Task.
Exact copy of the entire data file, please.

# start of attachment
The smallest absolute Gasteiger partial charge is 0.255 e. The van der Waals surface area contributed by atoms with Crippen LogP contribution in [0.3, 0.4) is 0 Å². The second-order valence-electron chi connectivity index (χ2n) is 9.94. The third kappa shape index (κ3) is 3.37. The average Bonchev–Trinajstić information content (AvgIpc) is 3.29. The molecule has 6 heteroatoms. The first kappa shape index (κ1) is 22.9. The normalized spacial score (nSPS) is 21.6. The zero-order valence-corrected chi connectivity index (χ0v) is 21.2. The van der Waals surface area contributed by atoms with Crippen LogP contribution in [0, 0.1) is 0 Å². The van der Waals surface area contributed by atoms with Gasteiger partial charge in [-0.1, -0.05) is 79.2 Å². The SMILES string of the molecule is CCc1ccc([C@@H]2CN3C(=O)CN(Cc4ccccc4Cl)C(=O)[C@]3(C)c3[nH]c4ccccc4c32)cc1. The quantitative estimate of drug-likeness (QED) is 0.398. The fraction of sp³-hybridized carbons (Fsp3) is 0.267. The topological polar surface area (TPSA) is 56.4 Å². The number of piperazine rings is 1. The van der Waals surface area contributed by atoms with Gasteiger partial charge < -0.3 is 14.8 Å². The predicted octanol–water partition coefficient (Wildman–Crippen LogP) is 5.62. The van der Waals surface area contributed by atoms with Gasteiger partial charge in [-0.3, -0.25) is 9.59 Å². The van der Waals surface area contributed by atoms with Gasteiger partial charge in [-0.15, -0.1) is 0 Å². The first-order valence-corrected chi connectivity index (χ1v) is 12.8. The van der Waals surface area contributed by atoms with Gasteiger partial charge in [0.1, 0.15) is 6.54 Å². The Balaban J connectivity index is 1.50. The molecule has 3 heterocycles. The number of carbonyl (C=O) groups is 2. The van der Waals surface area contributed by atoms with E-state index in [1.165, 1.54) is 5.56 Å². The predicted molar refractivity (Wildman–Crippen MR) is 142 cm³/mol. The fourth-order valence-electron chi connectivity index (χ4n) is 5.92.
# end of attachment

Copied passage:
The smallest absolute Gasteiger partial charge is 0.255 e. The van der Waals surface area contributed by atoms with Crippen LogP contribution in [0.3, 0.4) is 0 Å². The second-order valence-electron chi connectivity index (χ2n) is 9.94. The third kappa shape index (κ3) is 3.37. The average Bonchev–Trinajstić information content (AvgIpc) is 3.29. The molecule has 6 heteroatoms. The first kappa shape index (κ1) is 22.9. The normalized spacial score (nSPS) is 21.6. The zero-order valence-corrected chi connectivity index (χ0v) is 21.2. The van der Waals surface area contributed by atoms with Crippen LogP contribution in [0, 0.1) is 0 Å². The van der Waals surface area contributed by atoms with Gasteiger partial charge in [-0.1, -0.05) is 79.2 Å². The SMILES string of the molecule is CCc1ccc([C@@H]2CN3C(=O)CN(Cc4ccccc4Cl)C(=O)[C@]3(C)c3[nH]c4ccccc4c32)cc1. The quantitative estimate of drug-likeness (QED) is 0.398. The fraction of sp³-hybridized carbons (Fsp3) is 0.267. The topological polar surface area (TPSA) is 56.4 Å². The number of piperazine rings is 1. The van der Waals surface area contributed by atoms with Gasteiger partial charge < -0.3 is 14.8 Å². The predicted octanol–water partition coefficient (Wildman–Crippen LogP) is 5.62. The van der Waals surface area contributed by atoms with Gasteiger partial charge in [-0.3, -0.25) is 9.59 Å². The van der Waals surface area contributed by atoms with Gasteiger partial charge in [-0.15, -0.1) is 0 Å². The first-order valence-corrected chi connectivity index (χ1v) is 12.8. The van der Waals surface area contributed by atoms with Gasteiger partial charge in [0.1, 0.15) is 6.54 Å². The Balaban J connectivity index is 1.50. The molecule has 3 heterocycles. The number of carbonyl (C=O) groups is 2. The van der Waals surface area contributed by atoms with E-state index in [1.165, 1.54) is 5.56 Å². The predicted molar refractivity (Wildman–Crippen MR) is 142 cm³/mol. The fourth-order valence-electron chi connectivity index (χ4n) is 5.92.